I started the new year with a strong desire to undo the damage I did during the last three weeks of the holiday season.
Between getting laid off, celebrating my birthday and going home for the holidays, I ate and drank far more than I’d planned to, and I was feeling the effects of it come January 1. I had a strong resolution and desire to shed the extra few pounds I’d put on and get a great body. Except, as tends to happen, real life got in the way. A movie night out with a friend turned into impromptu cocktails at a famous speakeasy. A game night prompted mindless snacking. Relaxation with the husband turned into several bites of chocolate.
All these experiences, while enjoyable, didn’t do anything for my goal of getting a great body. But then I began to wonder, was my goal of getting a great body misdirected? In reality, yes, you want to look good, but you also want to enjoy life, too. I realized that a good deal of my thoughts were being taken up with worries about eating a way I shouldn’t, or how much I’d need to exercise the next day to work the night’s indulgences off. What if there was no need to worry about that? What if there was a way to live without fear, because everything is working in tandem towards living a good life?
I’ve played the game of avoiding socialization to achieve results before, and I have no desire to live like that anymore. Relationships are key to happiness, and if you have to avoid strengthening relationships for physical results, than what’s the point? Or in other words, why have a great body when you never take that body out to experience life and other people? Seems pretty pointless to me.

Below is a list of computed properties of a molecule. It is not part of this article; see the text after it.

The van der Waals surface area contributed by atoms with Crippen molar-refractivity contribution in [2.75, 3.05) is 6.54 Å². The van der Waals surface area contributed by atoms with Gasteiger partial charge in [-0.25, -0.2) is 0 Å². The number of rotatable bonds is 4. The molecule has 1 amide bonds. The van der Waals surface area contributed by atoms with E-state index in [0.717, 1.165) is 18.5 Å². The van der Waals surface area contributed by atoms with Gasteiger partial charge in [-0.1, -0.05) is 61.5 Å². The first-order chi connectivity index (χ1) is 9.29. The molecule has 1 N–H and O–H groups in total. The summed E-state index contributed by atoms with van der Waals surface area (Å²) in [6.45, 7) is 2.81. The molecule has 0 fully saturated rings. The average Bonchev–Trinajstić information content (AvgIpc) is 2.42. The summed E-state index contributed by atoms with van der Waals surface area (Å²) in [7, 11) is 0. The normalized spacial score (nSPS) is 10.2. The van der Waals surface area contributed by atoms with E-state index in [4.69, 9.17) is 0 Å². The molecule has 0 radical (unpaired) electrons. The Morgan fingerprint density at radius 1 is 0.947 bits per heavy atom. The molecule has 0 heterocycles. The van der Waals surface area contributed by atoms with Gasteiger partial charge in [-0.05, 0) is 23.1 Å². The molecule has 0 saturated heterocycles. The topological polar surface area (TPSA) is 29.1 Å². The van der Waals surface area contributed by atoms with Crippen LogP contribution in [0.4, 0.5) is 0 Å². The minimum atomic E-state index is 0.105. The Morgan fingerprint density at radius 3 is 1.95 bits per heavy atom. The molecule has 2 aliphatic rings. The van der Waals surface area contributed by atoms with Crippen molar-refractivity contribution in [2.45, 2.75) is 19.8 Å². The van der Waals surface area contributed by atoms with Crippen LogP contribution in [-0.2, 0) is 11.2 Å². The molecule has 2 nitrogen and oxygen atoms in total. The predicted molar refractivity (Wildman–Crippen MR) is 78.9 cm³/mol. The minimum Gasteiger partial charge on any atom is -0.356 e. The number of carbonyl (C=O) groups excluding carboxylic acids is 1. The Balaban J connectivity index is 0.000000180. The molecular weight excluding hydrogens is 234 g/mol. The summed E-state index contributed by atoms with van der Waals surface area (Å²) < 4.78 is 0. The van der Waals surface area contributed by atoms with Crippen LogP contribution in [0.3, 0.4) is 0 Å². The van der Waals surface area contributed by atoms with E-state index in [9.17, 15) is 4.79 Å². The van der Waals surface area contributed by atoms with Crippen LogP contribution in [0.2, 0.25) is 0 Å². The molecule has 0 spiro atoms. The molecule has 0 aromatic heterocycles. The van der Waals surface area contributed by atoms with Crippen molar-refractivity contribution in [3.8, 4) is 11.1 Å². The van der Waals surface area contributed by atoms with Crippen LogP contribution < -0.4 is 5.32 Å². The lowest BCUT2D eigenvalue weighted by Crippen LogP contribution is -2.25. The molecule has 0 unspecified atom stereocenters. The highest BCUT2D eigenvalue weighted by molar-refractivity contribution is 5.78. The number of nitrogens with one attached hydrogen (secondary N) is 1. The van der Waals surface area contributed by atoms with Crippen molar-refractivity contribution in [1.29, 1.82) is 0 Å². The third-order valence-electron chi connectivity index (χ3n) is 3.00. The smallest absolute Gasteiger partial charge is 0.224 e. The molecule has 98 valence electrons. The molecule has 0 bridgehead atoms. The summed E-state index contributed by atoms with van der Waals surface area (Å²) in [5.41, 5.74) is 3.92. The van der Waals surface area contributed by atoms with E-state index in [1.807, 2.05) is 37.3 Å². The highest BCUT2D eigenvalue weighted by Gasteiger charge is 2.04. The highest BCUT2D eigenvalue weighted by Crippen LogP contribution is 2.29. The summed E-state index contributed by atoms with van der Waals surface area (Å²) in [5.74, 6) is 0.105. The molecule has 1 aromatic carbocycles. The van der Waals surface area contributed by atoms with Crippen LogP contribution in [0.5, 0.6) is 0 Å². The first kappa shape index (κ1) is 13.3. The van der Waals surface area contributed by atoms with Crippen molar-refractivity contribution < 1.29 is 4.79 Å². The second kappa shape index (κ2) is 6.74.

So how do you have your cake and eat it too? I’m trying to get at the root of why I overdo things the way I do. And how to recognize and stop the patterns. I started listening to an audio book called “Getting Unstuck” at the recommendation of a friend, and in just the first hour, the author was able to articulate many of the thoughts I’ve been having and boil them down to a few simple concepts:
- We have a habituation towards moving away from the present
- We all strengthen the habit of leaving, because leaving is comfortable
- We get hooked (Shenpa). When we get hooked, we get stuck
- To get unstuck, you have to experience the Shenpa and not act it out by turning to comfort
- Recognize, refrain, relax into the underlying feeling. Then, resolve (do it again, and again and again)
After listening to this, I realized that my whole life may very well be Shenpa. There are so many places and ways that I’m hooked. But if the first step is recognizing it, then I’ve gotten there at least. Next up, refrain, relax and resolve. It’s easier said than done, but it’s also a more rewarding and challenging resolution than losing five pounds.